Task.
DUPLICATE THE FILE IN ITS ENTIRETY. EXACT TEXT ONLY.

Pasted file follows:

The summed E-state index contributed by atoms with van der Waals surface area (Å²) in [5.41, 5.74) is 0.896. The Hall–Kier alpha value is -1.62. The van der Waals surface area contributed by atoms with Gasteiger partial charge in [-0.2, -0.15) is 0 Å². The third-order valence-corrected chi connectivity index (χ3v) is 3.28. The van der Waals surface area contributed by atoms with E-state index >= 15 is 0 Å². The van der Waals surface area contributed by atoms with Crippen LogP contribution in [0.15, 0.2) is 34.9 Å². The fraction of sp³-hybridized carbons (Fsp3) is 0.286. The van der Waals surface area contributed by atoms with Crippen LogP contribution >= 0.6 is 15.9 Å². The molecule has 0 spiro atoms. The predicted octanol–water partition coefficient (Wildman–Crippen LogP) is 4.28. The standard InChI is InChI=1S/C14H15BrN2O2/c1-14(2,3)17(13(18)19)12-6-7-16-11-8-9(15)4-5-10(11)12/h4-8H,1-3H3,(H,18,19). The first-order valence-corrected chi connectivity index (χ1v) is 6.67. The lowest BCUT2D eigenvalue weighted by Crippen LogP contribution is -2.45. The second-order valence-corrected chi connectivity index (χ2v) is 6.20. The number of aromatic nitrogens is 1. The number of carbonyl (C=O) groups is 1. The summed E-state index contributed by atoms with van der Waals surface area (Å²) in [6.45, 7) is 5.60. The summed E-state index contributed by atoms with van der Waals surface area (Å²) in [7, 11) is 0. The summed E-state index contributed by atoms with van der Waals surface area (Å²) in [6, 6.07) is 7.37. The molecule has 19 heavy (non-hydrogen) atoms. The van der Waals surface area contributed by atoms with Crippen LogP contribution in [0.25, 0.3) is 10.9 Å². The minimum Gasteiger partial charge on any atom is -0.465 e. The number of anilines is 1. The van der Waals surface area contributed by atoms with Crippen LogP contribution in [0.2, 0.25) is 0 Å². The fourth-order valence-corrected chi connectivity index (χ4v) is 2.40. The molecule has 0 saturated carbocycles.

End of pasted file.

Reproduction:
The summed E-state index contributed by atoms with van der Waals surface area (Å²) in [5.41, 5.74) is 0.896. The Hall–Kier alpha value is -1.62. The van der Waals surface area contributed by atoms with Gasteiger partial charge in [-0.2, -0.15) is 0 Å². The third-order valence-corrected chi connectivity index (χ3v) is 3.28. The van der Waals surface area contributed by atoms with E-state index >= 15 is 0 Å². The van der Waals surface area contributed by atoms with Crippen LogP contribution in [0.15, 0.2) is 34.9 Å². The fraction of sp³-hybridized carbons (Fsp3) is 0.286. The van der Waals surface area contributed by atoms with Crippen LogP contribution >= 0.6 is 15.9 Å². The molecule has 0 spiro atoms. The predicted octanol–water partition coefficient (Wildman–Crippen LogP) is 4.28. The standard InChI is InChI=1S/C14H15BrN2O2/c1-14(2,3)17(13(18)19)12-6-7-16-11-8-9(15)4-5-10(11)12/h4-8H,1-3H3,(H,18,19). The first-order valence-corrected chi connectivity index (χ1v) is 6.67. The lowest BCUT2D eigenvalue weighted by Crippen LogP contribution is -2.45. The second-order valence-corrected chi connectivity index (χ2v) is 6.20. The number of aromatic nitrogens is 1. The number of carbonyl (C=O) groups is 1. The summed E-state index contributed by atoms with van der Waals surface area (Å²) in [6.45, 7) is 5.60. The summed E-state index contributed by atoms with van der Waals surface area (Å²) in [7, 11) is 0. The summed E-state index contributed by atoms with van der Waals surface area (Å²) in [6, 6.07) is 7.37. The molecule has 19 heavy (non-hydrogen) atoms. The van der Waals surface area contributed by atoms with Crippen LogP contribution in [0.25, 0.3) is 10.9 Å². The minimum Gasteiger partial charge on any atom is -0.465 e. The number of anilines is 1. The van der Waals surface area contributed by atoms with Crippen LogP contribution in [0.2, 0.25) is 0 Å². The fourth-order valence-corrected chi connectivity index (χ4v) is 2.40. The molecule has 0 saturated carbocycles.